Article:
I’ve been thinking about revenue streams and the web quite a lot lately. Web content and service producers need to make money. No one can do it for free, forever. So how do we make money? The overwhelming majority go with the advertising model. They hook up with other people/companies with a message and plaster that message on their own product for a fee. I tried to convince myself that this was a worthwhile model for a long time. But it’s getting more difficult to believe.
Law of diminishing returns
Sell a few ads, make money, and everyone’s happy. Except it doesn’t stay that way. Soon, advertisers want more ad space. And they don’t want to pay more. Users didn’t like the ads in the first place. Do you think they want more of them? I doubt it. Eventually, there’s not enough room for the product the users visit your site to see, amid the ocean of ads.
New in town
In addition to ad space growing with no increase in value, there is the issue of new services and new content providers. With very low traffic, ads bring in very little (if any) income. With Fuelizer, my co-founder and I have experienced this first hand. We ran advertisements on our site (from Adbrite) and raked in a killer $0.05 in exchange for displaying an ad 4,400 times. This took around 3 months to accomplish. With a mere ~1,400 page views per month, our site was far from “high traffic” at the time, but is it really worth less than $0.02 per month for all of our users combined? I find that hard to believe. And I’m certain that our users didn’t enjoy offers of “NEW GREAT GAME!! CLICK DOWNLOAD NOW!!”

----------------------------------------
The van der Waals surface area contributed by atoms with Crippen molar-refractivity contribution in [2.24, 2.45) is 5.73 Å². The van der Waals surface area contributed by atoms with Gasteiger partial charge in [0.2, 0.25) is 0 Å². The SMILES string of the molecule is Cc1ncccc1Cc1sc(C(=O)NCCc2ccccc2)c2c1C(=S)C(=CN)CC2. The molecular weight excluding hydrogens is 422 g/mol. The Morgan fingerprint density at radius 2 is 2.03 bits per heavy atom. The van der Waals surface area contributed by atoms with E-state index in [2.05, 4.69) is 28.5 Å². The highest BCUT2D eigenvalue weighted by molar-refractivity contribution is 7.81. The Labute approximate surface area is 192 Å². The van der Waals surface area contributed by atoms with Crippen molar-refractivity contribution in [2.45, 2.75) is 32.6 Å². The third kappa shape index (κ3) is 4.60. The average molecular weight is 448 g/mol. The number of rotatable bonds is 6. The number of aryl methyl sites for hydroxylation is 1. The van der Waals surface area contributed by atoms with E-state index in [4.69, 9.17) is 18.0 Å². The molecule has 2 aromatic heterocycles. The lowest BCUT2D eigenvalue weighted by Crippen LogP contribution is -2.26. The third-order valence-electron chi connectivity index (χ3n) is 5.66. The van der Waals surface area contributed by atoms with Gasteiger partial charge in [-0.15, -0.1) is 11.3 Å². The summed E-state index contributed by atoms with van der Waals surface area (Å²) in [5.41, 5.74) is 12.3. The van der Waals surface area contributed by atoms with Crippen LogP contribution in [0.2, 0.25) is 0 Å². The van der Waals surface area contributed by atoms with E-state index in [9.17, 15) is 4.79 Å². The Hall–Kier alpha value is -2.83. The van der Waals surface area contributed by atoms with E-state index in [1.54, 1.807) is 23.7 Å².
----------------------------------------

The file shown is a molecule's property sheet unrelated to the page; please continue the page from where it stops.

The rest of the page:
So what do we do?
I think it is time to find a new and more beneficial way of compensating service and content providers on the web. Consumers don’t like advertisements and often rebel against them. Ads interfere with the aesthetic appeal of a web page. Providers don’t make money without massive traffic. It seems as though the major players in the web economy (providers and consumers) are both losing out. But what can replace ads?
The real answer to this problem is innovation. We need a new approach to monitizing the web. Something radical, something different. With the current state of the web, it’s not a question of what the answer is, it’s a question of when will someone build it. So get out there and build it… before I do.